— The Great Events by Famous Historians, Vol. 17 • Charles Francis Horne

... upon that which was at hand and ready for consumption with no effort but the effort of taking. The impenetrable forests were to them a barrier to be let alone. For the minerals within the mountains they had no use, and to gather wealth from the tillage of the soil needed too much exertion. Fish and game and fruits all ready to gather were all they sought, and the state had enough of these to attract and hold a large population. But the vision of the white man was different. His eye scanned the peaks of the Cascades with its great eternal white ...
— A Review of the Resources and Industries of the State of Washington, 1909 • Ithamar Howell

... the spit; but it was equally easy to retrace the whole history of the animal—its birth, its life in the pasture-lands, its slaughter, the cutting up of the carcass, and the presentation of the joints. So also as regarded the cakes and bread-offerings, there was no reason why the whole process of tillage, harvesting, corn-threshing, storage, and dough-kneading should not be rehearsed. Clothing, ornaments, and furniture served in like manner as a pretext for the introduction of spinners, weavers, goldsmiths, and cabinet- makers. The master is of superhuman proportions, ...
— Manual Of Egyptian Archaeology And Guide To The Study Of Antiquities In Egypt • Gaston Camille Charles Maspero

... vicious institutions under which the magnificent territory and noble people of Spain were thus doomed to ruin more subtly end forcibly than was done by the honest brutality of this churchman. The careful tillage, the beautiful system of irrigation by aqueduct and canal, the scientific processes by which these "accursed" had caused the wilderness to bloom with cotton, sugar, and every kind of fruit and grain; the untiring industry, ...
— The Rise of the Dutch Republic, 1555-1566 • John Lothrop Motley

... which the pilgrims, numbers of whom are generally to be found around it, put their heads, as part of the ceremony, and wash their clothes in the purifying stream that rises from it." During a rebellion in Jerusalem, in which the Arabs inhabiting the Tillage of Siloam were the ringleaders, they gained access to the city by means of the conduit of this pool, which again rises within the mosque of Omar. This passage is evidently the work of art, the water in it is generally about two feet deep, ...
— The Illustrated London Reading Book • Various

... Speaks truly from his heart, High trolollie, lollie, lol; high trolollie, lee; His pride is in his tillage, His horses and his cart: Then care away, and ...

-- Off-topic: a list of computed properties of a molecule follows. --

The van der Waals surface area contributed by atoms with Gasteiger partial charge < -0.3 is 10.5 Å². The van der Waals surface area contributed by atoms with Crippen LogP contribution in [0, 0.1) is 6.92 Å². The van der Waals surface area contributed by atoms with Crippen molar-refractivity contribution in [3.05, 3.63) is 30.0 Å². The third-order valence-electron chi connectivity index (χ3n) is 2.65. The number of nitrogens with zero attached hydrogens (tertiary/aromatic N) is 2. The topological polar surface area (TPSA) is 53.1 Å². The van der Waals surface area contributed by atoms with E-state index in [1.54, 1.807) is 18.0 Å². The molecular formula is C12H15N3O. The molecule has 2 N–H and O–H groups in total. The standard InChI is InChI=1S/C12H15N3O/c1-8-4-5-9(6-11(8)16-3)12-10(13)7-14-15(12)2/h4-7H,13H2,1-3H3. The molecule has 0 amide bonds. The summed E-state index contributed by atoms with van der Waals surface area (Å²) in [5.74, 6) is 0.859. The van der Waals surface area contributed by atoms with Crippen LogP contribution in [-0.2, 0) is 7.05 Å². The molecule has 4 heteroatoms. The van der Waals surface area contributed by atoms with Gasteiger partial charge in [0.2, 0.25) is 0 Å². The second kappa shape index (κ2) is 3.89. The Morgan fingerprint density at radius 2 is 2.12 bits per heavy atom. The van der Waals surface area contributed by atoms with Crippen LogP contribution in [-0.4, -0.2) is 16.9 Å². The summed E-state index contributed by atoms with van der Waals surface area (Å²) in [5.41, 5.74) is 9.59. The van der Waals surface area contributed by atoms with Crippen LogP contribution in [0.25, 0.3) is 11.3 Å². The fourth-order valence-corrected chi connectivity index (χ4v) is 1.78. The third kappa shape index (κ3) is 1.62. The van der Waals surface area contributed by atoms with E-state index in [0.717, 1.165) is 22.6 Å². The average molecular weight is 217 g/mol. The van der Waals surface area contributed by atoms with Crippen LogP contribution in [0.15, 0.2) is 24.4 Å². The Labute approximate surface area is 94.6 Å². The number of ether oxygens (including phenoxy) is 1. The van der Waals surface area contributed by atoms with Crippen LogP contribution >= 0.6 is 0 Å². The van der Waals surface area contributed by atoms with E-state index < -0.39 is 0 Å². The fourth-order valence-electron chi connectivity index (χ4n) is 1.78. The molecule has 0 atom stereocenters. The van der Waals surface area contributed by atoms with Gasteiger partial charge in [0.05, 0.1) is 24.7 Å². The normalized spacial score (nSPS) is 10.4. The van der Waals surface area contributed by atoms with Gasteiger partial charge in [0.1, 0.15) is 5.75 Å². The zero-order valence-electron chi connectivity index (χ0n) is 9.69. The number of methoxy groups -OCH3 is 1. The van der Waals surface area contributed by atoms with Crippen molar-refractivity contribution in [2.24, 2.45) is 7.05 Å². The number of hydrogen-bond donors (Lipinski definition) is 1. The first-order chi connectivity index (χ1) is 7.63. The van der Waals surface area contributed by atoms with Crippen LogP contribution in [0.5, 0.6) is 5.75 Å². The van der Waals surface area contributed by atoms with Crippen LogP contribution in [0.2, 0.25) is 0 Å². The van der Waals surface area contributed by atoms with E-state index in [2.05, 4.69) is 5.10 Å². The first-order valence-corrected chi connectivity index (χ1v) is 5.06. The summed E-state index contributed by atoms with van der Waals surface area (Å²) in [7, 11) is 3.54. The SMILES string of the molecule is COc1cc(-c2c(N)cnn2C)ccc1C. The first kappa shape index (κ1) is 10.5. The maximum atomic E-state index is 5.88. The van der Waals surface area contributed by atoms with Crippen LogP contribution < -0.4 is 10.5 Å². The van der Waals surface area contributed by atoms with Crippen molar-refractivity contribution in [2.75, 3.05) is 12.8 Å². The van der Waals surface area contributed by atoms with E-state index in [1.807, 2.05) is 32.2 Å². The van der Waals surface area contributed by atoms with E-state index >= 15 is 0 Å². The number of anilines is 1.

— English Songs and Ballads • Various

... among a lot of good-for-nothing divils that'll not do a hand's turn but watch the grass growing and build up the stone wall where the cow walked through it. And Sir Horace Plunkett breaking his heart all the time telling them how they might put the land into decent tillage ...
— O'Flaherty V. C. • George Bernard Shaw

... bounded eastward by the Atlantic Ocean, northwardly by Chesapeake Bay, westwardly and southwardly by part of Lynnhaven River and by a creek called Long Creek and the branches thereof, is chiefly desert banks of sand and unfit for tillage or cultivation and contains ...
— The Bounty of the Chesapeake - Fishing in Colonial Virginia • James Wharton

... You arrive in a bad moment. He is peevish and cross-grained, poor man, since he came here. These soft surroundings are all so strange to him. He wearies himself away from his beloved Gavrillac, his hunting and tillage, and the truth is that in his mind he very largely blames you for what has happened—for the necessity, or at least, the wisdom, of this change. Brittany, you must know, was becoming too unsafe. The chateau of La Tour d'Azyr, amongst others, was burnt to the ground some ...
— Scaramouche - A Romance of the French Revolution • Rafael Sabatini

... its proper colonisation and cultivation. The savage state of the island and its internal feuds have disposed the Corsicans to quit the seaboard for their mountain villages and fortresses, so that the great plains at the foot of the hills are unwholesome for want of tillage and drainage. Again, the mountains themselves have in many parts been stripped of their forests, and converted into mere wildernesses of macchi stretching up and down their slopes for miles and miles of useless desolation. Another impediment to proper cultivation is found in the old habit of what ...
— Sketches and Studies in Italy and Greece • John Addington Symonds

... their line. California and Australia soon reach the average of New York and London, and invite Nature to preserve through them, too, her world. She drains and plants these unwholesome places; powerful men and lovely women are the Mariposa cedars which attest her splendid tillage. But a part of this Nature consists of conservative decency in men who belong to law-abiding and Protestant races. For want of this, surgery and cautery became Nature's expedients for Hayti, which was one of the worst sinks on her ...
— Atlantic Monthly, Volume 10, Number 59, September, 1862 • Various

... hills so keeping their guard about it That the north wind never may chill or flout it, Through forests as dense as that of Arden, With orchard and park and trim-kept garden, And farms for pasture and farms for tillage, The Hall maintains its rule of the village. And in the Hall Lived the lord of all, Girt round with all that our hearts desire Of leisure and wealth, the ancient Squire. He was the purplest-faced old man Since ever the Darville race began, Pompous ...